One of the bits of advice that is often given to would-be writers is “Use strong verbs.” Apart from my usual allergy to rules and generalizations, one of the things that bothers me about this is that I’ve seldom seen anyone try to explain what it means, and on the rare occasions when someone does, the explanation usually boils down to “don’t use ‘is’.” Which is really just…wrong.
I’ve already done the rant on passive voice, so today I’m going to talk about verbs in general, and why there’s so much confusion about “passive verbs,” “weak verbs,” and so on.
First off, there’s no such thing as a passive verb. There’s passive voice, but that’s a construction that can be used with nearly any verb. Saying “He was hit by a truck” does not somehow make “to hit” less of an action.
What there are, are verbs that are a state of being and verbs that are actions. To hit, to stand, to jump, to buy, to taste are all action verbs. To want, to need, to owe, to hate are all states of being.
You can watch somebody running, or buying something, or hitting a baseball, and you can usually tell what he is doing. If you were asked, you could say “He ran across the street” or “She stood there and looked at the clouds.” States of being, however, are not necessarily visible or obvious. That woman who’s standing there looking at clouds – is she thinking? Wishing for something? Worrying? Feeling ill? You can’t tell from observing her behavior; all you can see her doing is standing there.
When writers are advised to dramatize scenes – to “show, don’t tell” – they’re usually advised to get rid of all the verbs except the action verbs, on the grounds that “showing” means describing what the reader would see if the reader were somehow able to hide in a corner or up a tree and actually watch the scene unfold. This works fine in a fight scene or a chase, when what’s going on is action. It gets a lot more problematic when most of the “action” is internal to various characters, and can only be “shown” through facial expression and body language.
The other big difficulty is, I think, a misunderstanding of some older terms of grammar that have mostly been superseded. When I was in grade school, what are now called “regular verbs” (that form the past tense by adding –ed or –d, such as owe/owed, hate/hated, burn/burned, jump/jumped) were known as “weak verbs,” while irregular verbs (that have a different past tense, such as run/ran, write/wrote, tell/told, feel/felt,) were known as “strong verbs.”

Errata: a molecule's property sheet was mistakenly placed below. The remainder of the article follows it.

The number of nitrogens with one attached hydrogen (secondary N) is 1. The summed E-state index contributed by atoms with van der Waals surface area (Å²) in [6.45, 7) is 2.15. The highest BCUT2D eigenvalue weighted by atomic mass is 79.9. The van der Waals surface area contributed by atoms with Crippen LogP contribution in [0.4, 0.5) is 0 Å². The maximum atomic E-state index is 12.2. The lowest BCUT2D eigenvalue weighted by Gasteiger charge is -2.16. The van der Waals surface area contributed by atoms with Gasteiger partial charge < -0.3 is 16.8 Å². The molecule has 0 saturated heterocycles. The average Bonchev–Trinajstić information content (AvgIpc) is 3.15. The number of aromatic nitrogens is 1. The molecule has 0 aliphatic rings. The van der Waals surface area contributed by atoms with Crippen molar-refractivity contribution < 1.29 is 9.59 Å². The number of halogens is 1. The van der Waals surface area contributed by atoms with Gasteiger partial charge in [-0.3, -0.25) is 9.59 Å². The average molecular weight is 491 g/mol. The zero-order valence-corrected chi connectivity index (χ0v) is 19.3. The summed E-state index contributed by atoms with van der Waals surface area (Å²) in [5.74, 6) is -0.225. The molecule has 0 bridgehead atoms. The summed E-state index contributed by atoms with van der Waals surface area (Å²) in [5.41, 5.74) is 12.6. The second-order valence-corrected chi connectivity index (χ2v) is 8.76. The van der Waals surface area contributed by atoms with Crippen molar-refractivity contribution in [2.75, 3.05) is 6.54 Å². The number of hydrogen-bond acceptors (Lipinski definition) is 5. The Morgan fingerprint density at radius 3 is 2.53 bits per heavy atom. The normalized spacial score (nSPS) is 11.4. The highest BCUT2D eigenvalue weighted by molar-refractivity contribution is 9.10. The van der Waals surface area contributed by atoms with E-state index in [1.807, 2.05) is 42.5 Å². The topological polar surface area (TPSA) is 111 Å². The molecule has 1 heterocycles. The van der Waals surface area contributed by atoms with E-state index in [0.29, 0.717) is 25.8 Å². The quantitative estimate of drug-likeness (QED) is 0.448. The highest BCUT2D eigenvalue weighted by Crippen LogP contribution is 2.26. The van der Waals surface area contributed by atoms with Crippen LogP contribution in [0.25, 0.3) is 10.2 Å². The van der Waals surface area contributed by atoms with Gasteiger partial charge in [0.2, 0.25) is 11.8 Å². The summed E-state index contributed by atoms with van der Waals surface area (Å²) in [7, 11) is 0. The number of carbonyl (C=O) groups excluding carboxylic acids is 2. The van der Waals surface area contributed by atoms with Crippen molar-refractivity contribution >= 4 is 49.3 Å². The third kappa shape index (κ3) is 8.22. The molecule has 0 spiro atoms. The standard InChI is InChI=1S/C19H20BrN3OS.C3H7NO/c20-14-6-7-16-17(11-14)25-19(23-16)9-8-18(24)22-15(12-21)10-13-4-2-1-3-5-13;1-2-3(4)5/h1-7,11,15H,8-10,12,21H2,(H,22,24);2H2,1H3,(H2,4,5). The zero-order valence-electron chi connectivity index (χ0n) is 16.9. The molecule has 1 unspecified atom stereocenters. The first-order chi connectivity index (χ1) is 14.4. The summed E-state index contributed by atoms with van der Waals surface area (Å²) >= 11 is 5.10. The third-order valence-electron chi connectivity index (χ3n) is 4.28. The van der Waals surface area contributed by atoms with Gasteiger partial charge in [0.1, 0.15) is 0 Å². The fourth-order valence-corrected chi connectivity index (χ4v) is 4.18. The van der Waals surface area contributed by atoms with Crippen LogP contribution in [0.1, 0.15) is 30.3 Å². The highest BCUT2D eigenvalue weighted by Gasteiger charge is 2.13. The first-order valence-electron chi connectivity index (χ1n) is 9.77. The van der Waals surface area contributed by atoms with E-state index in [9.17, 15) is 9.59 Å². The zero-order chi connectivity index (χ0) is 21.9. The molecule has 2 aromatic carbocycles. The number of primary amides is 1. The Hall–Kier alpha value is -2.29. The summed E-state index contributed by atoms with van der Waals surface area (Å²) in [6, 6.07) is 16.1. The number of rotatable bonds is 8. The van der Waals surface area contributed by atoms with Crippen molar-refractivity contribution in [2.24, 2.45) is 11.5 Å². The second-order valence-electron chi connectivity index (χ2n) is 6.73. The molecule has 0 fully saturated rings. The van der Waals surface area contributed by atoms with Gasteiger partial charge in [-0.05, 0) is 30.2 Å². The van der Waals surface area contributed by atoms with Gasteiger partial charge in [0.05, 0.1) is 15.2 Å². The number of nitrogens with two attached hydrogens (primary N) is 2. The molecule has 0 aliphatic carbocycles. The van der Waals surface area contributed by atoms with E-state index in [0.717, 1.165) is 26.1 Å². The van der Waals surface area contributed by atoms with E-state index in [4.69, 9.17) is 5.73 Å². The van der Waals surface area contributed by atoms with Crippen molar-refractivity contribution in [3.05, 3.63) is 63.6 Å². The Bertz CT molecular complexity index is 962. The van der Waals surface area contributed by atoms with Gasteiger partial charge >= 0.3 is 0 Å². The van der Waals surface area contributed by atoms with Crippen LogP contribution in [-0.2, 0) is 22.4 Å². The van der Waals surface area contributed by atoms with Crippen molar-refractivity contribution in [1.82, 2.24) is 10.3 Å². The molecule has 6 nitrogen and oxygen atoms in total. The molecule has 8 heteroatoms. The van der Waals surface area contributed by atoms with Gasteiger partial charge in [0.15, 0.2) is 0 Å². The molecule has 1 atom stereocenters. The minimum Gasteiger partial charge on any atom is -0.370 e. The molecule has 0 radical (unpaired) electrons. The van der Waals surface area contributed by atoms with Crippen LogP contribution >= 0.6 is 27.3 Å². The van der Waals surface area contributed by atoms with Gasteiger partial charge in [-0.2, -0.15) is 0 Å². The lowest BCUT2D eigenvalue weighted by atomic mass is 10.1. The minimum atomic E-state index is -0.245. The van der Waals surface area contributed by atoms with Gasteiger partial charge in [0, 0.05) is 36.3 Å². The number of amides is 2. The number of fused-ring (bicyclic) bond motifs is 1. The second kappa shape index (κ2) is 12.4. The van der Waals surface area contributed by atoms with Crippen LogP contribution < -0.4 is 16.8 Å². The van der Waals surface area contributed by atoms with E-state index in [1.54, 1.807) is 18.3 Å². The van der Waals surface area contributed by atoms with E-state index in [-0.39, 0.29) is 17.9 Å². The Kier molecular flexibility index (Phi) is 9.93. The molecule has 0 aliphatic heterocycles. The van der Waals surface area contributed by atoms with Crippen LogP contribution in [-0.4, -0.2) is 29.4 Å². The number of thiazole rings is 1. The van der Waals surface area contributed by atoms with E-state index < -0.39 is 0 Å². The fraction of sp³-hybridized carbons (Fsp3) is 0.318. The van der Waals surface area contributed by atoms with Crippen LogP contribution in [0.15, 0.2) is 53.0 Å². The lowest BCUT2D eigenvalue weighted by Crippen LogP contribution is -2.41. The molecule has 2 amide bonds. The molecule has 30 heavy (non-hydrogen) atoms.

This obviously had nothing to do with the effect the verb in a sentence, or with whether the verb was an action or a state-of-being (there are both sorts on each list). It certainly had nothing to do with how desirable it might be to use one sort over the other. But “weak verb” sounds as if it ought to be a bad thing, and “strong verb” sounds as if it’ll make your sentences more effective, and both phrases are short and punchy. Over time, as regular/irregular replaced weak/strong in grammar terminology, I think people ran across or half-remembered the older terms and started misapplying them.
Another major mistake is in identifying “to be” as passive, weak, and undesirable, especially when it’s part of the verb form. I recently saw a paragraph written in present progressive tense (“They are now running along main street; the office workers are gaping as the race is going by…”) which someone had marked as being “too passive” while circling every “are” and “is” in the paragraph. The critique was half right; a whole paragraph in present continuous made for awkward reading.
But the problem was a tense problem, not a problem with overusing “to be,” and I nearly went ballistic when I saw the critic patting himself on the back for “changing weak verbs into strong ones” and “eliminating passive verbs” when not one verb changed. Only the tense did (“Now they run along main street; the office workers gape as the race goes by…”) Yes, the revised paragraph is much more readable and flows much better, but not for the reasons the critic gave. And in my experience, showing people a good fix and then giving them a bunch of incorrect information about what was done and why only ends up confusing them, at best. At worst, the writers fixate on the wrong things and end up making their own prose far worse than it was when they began.
What it all comes down to is that authors can’t simply apply a bunch of rules. They have to think – think about what they’re doing, what effect it has, and what effect they want it to have. Is this a chase scene? Then lots of action verbs are probably appropriate. Is it an internal monolog by the viewpoint character? Then there’ll probably be a few more state-of-being verbs. Is it the dialog of the radio announcer, commenting on a race? Then “Now they are running along main street…” probably is the right tense to use, and the author will have to find some other way of eliminating the awkwardness of too much present-progressive in a row.